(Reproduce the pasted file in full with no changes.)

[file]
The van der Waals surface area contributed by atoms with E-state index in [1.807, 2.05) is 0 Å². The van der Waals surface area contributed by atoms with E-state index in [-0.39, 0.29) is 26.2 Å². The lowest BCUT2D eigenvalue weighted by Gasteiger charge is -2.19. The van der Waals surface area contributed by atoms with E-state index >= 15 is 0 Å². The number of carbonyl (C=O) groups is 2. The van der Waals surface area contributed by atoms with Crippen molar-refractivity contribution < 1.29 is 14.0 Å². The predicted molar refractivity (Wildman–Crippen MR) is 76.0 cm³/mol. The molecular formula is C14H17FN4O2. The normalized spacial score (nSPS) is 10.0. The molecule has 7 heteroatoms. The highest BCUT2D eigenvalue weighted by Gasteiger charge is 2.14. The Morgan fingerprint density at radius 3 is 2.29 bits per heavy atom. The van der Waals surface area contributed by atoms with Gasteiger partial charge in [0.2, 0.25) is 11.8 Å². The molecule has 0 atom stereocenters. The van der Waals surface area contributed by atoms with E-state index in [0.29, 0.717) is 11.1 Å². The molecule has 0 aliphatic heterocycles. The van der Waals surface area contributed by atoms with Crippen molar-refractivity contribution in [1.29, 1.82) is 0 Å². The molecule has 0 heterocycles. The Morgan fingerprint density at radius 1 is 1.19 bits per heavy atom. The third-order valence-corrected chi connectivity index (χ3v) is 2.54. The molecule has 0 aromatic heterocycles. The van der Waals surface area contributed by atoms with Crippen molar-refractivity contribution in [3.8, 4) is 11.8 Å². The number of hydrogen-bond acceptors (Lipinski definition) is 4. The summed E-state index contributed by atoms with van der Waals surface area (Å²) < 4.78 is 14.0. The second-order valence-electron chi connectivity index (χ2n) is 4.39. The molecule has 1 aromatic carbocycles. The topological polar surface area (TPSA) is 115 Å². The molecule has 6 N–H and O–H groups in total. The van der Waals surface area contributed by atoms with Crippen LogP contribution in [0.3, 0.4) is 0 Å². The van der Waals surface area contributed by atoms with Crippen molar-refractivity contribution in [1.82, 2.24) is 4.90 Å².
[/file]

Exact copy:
The van der Waals surface area contributed by atoms with E-state index in [1.807, 2.05) is 0 Å². The van der Waals surface area contributed by atoms with E-state index in [-0.39, 0.29) is 26.2 Å². The lowest BCUT2D eigenvalue weighted by Gasteiger charge is -2.19. The van der Waals surface area contributed by atoms with E-state index >= 15 is 0 Å². The number of carbonyl (C=O) groups is 2. The van der Waals surface area contributed by atoms with Crippen molar-refractivity contribution < 1.29 is 14.0 Å². The predicted molar refractivity (Wildman–Crippen MR) is 76.0 cm³/mol. The molecular formula is C14H17FN4O2. The normalized spacial score (nSPS) is 10.0. The molecule has 7 heteroatoms. The highest BCUT2D eigenvalue weighted by Gasteiger charge is 2.14. The Morgan fingerprint density at radius 3 is 2.29 bits per heavy atom. The van der Waals surface area contributed by atoms with Gasteiger partial charge in [0.2, 0.25) is 11.8 Å². The molecule has 0 atom stereocenters. The van der Waals surface area contributed by atoms with E-state index in [0.29, 0.717) is 11.1 Å². The molecule has 0 aliphatic heterocycles. The van der Waals surface area contributed by atoms with Crippen molar-refractivity contribution in [1.29, 1.82) is 0 Å². The molecule has 0 heterocycles. The Morgan fingerprint density at radius 1 is 1.19 bits per heavy atom. The third-order valence-corrected chi connectivity index (χ3v) is 2.54. The molecule has 0 aromatic heterocycles. The van der Waals surface area contributed by atoms with Crippen molar-refractivity contribution in [3.8, 4) is 11.8 Å². The number of hydrogen-bond acceptors (Lipinski definition) is 4. The summed E-state index contributed by atoms with van der Waals surface area (Å²) < 4.78 is 14.0. The second-order valence-electron chi connectivity index (χ2n) is 4.39. The molecule has 1 aromatic carbocycles. The topological polar surface area (TPSA) is 115 Å². The molecule has 6 N–H and O–H groups in total. The van der Waals surface area contributed by atoms with Crippen LogP contribution in [0.3, 0.4) is 0 Å². The van der Waals surface area contributed by atoms with Crippen molar-refractivity contribution in [1.82, 2.24) is 4.90 Å².